Smartphones, computers, and social media accounts are some of the first things people imagine they need to protect from being hacked and security flaws. Serious cybersecurity measures are often imagined as something that is only meant for large corporations or companies.
But did you realize that there is a whole world of objects around you that hackers might still be able to compromise, infiltrate, and hack?
IoT describes a world of Bluetooth and internet-connected devices that includes smart fridges, vacuum cleaners, self-driving cars, and anything else with a connection.
If it classifies as an object within the Internet of Things, your personal information and everyday movements might be much more obvious to hackers than you would ever like them to be.
Even if someone cannot hack your own personal devices, there might be a hundred more devices within your immediate proximity that are far more vulnerable to the same type of exploit.
Do you still believe that your personal information is completely safe, and that you are taking enough measures to keep it that way?
The following news reports read like horror stories of the internet age.
Smartphones and computers are not the only vulnerable things anymore – and if you pay attention to these tales, you will never go to sleep with your Bluetooth left on again.
Internet security has changed. It is no longer what most people imagine in a world where almost anything can connect to the internet, where it is vulnerable to being penetrated by third parties for their mischievous fun or profit.
Here are 6 things that you will not believe have been infiltrated, compromised, or hacked before – and more information on how to keep your own devices secured from the dangers that could be lurking online.
Self-driving cars might be the most obvious entry on this list.
Vehicles which rely on an internet-connected system to do most of its driving, will be vulnerable to third-party hacking – and researchers have already explored just how far the vulnerability in self-driving cars could be pushed.
With access to a self-driving car's system, hackers could easily switch the car off in the middle of nowhere – or lead the driver anywhere they desired.
Babysitter or nanny dolls became popular for concerned parents who wanted to keep a remote eye on their children (or sometimes, their carers) through dolls that record accessible voice or video information.
According to a 2017 BBC piece a massive recall of babysitter dolls was ordered from a German manufacturer when parents reported just how easy the system was to hack.
With simple Bluetooth access, a hacker could monitor all the information captured by the doll from a distance. Depending on the model, this access might even be in real-time.
That is a truly terrifying thought.
Forbes announced a massive vulnerability found in smart vacuum cleaners during 2020.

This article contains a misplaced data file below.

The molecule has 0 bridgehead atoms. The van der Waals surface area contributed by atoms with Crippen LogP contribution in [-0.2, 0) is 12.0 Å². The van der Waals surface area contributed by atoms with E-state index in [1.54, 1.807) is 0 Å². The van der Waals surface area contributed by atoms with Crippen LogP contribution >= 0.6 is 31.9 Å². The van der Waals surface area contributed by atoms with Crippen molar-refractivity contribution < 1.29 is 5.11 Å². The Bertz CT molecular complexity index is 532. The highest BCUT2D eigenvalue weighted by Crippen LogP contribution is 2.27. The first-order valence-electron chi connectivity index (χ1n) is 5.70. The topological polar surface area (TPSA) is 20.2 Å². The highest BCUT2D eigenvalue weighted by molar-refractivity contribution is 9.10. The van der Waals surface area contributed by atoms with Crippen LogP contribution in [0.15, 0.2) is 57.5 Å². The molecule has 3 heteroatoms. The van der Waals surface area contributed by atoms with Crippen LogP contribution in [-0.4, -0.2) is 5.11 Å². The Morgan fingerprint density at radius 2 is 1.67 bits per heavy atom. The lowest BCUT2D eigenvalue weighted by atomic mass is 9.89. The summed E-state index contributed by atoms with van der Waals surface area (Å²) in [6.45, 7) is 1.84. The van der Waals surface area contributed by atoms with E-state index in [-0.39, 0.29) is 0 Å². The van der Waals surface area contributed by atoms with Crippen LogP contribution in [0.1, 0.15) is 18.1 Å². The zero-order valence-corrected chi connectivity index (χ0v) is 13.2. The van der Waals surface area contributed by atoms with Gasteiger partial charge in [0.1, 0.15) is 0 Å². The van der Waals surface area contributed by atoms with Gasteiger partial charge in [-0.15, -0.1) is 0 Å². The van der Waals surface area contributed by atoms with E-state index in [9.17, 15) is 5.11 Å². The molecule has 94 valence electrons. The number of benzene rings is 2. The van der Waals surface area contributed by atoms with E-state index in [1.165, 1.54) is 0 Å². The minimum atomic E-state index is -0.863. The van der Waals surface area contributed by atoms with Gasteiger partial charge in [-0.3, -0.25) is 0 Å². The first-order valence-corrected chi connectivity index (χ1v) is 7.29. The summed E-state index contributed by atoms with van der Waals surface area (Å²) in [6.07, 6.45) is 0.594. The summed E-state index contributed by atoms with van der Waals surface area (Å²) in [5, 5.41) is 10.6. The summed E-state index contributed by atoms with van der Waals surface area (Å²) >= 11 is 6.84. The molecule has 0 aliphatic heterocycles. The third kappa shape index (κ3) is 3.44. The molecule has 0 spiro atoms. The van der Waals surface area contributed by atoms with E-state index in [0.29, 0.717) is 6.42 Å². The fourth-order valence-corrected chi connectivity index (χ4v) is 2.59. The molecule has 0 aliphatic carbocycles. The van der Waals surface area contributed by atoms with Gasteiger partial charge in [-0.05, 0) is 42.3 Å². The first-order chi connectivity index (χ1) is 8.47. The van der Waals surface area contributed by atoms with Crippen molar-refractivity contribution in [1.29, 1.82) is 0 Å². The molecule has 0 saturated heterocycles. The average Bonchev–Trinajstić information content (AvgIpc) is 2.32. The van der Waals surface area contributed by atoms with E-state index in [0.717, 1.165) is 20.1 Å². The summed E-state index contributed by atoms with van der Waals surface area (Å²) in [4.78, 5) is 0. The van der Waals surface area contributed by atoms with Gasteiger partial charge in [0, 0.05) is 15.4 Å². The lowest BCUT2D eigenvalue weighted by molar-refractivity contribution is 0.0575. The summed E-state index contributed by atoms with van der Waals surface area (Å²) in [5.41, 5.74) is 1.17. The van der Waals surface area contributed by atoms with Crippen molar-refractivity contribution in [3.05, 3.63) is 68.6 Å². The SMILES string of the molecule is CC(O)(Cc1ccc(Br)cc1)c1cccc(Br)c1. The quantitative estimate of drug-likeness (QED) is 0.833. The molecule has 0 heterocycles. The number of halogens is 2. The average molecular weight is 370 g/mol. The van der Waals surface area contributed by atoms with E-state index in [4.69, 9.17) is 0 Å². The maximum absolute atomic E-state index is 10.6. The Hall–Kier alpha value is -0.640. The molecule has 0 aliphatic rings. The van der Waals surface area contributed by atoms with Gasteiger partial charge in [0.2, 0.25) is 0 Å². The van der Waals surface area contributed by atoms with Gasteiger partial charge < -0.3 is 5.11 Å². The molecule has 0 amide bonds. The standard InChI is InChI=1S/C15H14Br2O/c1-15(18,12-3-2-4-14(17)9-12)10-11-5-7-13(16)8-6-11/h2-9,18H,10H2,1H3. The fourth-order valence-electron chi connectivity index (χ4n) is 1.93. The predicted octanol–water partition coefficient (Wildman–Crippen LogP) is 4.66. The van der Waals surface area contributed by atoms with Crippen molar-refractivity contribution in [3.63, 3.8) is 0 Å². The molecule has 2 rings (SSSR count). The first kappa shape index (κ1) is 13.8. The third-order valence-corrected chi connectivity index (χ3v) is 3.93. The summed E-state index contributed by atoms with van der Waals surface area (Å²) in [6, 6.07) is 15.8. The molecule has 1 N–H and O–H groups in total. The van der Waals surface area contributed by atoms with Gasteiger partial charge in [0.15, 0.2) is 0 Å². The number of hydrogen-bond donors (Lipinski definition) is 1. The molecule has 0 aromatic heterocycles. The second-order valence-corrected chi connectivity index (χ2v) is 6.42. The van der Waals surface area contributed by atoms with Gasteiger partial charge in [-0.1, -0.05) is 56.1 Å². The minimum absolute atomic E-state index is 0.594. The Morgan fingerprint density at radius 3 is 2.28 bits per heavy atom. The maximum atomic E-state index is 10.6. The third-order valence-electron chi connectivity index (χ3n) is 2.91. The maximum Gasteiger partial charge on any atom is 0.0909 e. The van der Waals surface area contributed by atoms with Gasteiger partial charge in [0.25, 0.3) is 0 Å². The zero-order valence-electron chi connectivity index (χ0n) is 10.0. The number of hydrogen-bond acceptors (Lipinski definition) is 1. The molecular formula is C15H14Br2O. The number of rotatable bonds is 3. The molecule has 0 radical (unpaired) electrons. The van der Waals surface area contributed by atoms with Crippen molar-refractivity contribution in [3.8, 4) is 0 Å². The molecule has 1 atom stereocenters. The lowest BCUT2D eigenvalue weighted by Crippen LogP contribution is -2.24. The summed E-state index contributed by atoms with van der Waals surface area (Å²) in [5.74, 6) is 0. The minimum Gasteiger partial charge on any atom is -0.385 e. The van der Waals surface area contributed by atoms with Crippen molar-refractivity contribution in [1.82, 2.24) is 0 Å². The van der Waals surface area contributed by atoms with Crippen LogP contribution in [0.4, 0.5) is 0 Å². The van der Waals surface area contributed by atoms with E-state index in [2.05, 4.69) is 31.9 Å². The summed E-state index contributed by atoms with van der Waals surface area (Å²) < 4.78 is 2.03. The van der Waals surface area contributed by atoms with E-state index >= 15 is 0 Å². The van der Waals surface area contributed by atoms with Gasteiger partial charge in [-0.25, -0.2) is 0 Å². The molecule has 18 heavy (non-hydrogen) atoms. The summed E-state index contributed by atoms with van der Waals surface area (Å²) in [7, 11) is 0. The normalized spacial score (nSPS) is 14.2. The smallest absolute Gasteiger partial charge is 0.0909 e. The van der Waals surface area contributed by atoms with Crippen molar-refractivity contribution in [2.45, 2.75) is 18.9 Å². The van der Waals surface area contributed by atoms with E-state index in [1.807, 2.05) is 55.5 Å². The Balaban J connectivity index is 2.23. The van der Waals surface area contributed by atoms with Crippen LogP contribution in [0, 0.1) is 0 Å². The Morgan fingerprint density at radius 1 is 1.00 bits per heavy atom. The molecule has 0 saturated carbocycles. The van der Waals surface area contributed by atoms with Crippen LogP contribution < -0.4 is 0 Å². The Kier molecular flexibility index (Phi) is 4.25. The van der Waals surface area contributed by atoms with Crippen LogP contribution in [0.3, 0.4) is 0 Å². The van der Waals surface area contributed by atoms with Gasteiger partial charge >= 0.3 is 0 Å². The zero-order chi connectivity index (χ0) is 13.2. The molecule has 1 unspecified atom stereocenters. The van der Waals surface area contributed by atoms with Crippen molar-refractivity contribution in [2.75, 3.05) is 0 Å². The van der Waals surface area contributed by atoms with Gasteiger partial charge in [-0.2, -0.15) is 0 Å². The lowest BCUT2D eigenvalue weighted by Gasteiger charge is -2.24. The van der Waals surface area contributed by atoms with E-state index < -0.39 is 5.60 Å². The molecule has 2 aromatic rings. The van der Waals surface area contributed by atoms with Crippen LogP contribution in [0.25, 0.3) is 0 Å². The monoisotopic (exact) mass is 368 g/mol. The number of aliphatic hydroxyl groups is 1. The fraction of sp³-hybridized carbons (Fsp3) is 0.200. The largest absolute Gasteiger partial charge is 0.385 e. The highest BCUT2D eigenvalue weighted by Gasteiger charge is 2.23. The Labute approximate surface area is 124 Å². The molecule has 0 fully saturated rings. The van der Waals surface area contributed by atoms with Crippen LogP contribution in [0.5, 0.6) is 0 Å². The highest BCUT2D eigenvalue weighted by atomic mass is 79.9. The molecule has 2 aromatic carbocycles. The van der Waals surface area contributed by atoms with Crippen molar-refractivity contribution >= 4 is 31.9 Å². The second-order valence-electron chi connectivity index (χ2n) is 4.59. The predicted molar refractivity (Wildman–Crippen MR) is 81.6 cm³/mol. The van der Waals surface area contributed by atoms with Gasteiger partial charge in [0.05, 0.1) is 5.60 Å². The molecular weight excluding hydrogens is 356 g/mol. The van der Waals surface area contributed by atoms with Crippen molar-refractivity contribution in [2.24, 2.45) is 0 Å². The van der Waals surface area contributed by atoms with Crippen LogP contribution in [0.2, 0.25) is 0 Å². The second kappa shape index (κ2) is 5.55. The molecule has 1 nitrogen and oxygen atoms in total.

If you own one now or have ever thought of getting one for the house, pay attention. Vacuum cleaners are just as easy to hack as babysitter dolls – and statistically, they might be found in more houses.
The statistics recorded by vacuum cleaners can include its movements, its location, and sound.
That is also a scary thought.
Smart fridges are meant to be easier for the consumer and open a world of possibilities for what you can do with your fridge.
From ordering food through to watching TV while you cook, the smart fridge can be a great addition to any home or corporate kitchen – but unfortunately, hackers can exploit them with more ease than you imagine.
According to a 2014 news report from NBC News, security firm Proofpoint uncovered a hack where smart fridges were exploited to send out spam messages.
The same report says that more than 750, 000 emails were sent this way.
That is a lot of spam for a smart fridge.
Internet and Bluetooth-connected medical devices which send your information straight to your doctors or hospitals are becoming more commonplace – but so are the vulnerabilities that might come with them.
According to a report issued by the United States Department of Homeland Security, common pacemaker software is open to easy hacking.
The danger means that medical statistics could easily become an open book for hackers on the prowl. Recommendations include extra security measures implemented in medical devices from the start.
The original report states, “An attacker with adjacent short-range access to an affected product, in situations where the product’s radio is turned on, can inject, replay, modify, and/or intercept data within the telemetry communication,”
While no hacks had been reported at the time of the 2019 report, it shows why we should be more serious about the security of medical devices and any software used within the medical field.
If you have not heard of a CloudPet, let us explain that before moving on. CloudPets are interactive children's toys – and they are the kind that allows for parents and children to send interactive messages to one another.
While the initial concept might have looked like a good idea, its implementation and the sheer connectivity idea is what makes it more dangerous.
When children's toys connect to the internet (or via Bluetooth), there is an obvious danger – and there will always be hackers willing to exploit it if they can.
In the case of CloudPets, a 2017 news report from CNet reveals that hackers used the toy to siphon personal info and hold it for ransom.
Additional security concerns have been raised by parents, who say that the system is far too easy to hack – and certainly not safe for children.
Even if you do not specifically own a CloudPet, many parents allow their children access to a smartphone which has just as much capacity to be hacked.